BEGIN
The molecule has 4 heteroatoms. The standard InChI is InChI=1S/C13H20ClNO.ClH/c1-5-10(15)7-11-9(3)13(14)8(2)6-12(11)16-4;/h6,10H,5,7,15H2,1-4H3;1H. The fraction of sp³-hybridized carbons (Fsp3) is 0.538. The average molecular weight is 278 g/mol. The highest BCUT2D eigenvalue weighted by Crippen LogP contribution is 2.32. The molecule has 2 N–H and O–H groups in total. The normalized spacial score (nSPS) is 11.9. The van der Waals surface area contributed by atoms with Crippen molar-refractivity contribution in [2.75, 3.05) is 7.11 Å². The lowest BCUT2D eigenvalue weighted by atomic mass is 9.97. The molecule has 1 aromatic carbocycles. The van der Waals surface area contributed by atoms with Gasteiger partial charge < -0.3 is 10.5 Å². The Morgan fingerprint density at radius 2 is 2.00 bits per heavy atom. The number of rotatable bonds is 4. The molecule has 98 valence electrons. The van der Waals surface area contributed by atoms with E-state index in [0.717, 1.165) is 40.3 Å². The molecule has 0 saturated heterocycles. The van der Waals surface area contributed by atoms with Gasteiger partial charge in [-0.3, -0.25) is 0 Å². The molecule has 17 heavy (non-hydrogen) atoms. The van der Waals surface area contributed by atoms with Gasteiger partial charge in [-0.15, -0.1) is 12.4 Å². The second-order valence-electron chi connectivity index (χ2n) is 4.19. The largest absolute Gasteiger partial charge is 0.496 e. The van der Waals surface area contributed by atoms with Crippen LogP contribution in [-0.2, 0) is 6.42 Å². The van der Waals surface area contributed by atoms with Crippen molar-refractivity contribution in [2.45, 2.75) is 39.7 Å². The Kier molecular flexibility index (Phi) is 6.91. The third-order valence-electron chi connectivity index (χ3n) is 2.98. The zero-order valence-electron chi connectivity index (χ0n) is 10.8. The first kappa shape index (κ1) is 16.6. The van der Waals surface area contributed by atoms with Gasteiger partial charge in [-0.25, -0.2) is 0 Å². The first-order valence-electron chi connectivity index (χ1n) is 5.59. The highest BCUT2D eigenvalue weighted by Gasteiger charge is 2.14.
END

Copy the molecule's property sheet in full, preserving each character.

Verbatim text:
The molecule has 4 heteroatoms. The standard InChI is InChI=1S/C13H20ClNO.ClH/c1-5-10(15)7-11-9(3)13(14)8(2)6-12(11)16-4;/h6,10H,5,7,15H2,1-4H3;1H. The fraction of sp³-hybridized carbons (Fsp3) is 0.538. The average molecular weight is 278 g/mol. The highest BCUT2D eigenvalue weighted by Crippen LogP contribution is 2.32. The molecule has 2 N–H and O–H groups in total. The normalized spacial score (nSPS) is 11.9. The van der Waals surface area contributed by atoms with Crippen molar-refractivity contribution in [2.75, 3.05) is 7.11 Å². The lowest BCUT2D eigenvalue weighted by atomic mass is 9.97. The molecule has 1 aromatic carbocycles. The van der Waals surface area contributed by atoms with Gasteiger partial charge < -0.3 is 10.5 Å². The Morgan fingerprint density at radius 2 is 2.00 bits per heavy atom. The number of rotatable bonds is 4. The molecule has 98 valence electrons. The van der Waals surface area contributed by atoms with E-state index in [0.717, 1.165) is 40.3 Å². The molecule has 0 saturated heterocycles. The van der Waals surface area contributed by atoms with Gasteiger partial charge in [-0.3, -0.25) is 0 Å². The molecule has 17 heavy (non-hydrogen) atoms. The van der Waals surface area contributed by atoms with Gasteiger partial charge in [-0.15, -0.1) is 12.4 Å². The second-order valence-electron chi connectivity index (χ2n) is 4.19. The largest absolute Gasteiger partial charge is 0.496 e. The van der Waals surface area contributed by atoms with Crippen LogP contribution in [-0.2, 0) is 6.42 Å². The van der Waals surface area contributed by atoms with Crippen molar-refractivity contribution in [2.45, 2.75) is 39.7 Å². The Kier molecular flexibility index (Phi) is 6.91. The third-order valence-electron chi connectivity index (χ3n) is 2.98. The zero-order valence-electron chi connectivity index (χ0n) is 10.8. The first kappa shape index (κ1) is 16.6. The van der Waals surface area contributed by atoms with Gasteiger partial charge in [-0.25, -0.2) is 0 Å². The first-order valence-electron chi connectivity index (χ1n) is 5.59. The highest BCUT2D eigenvalue weighted by Gasteiger charge is 2.14.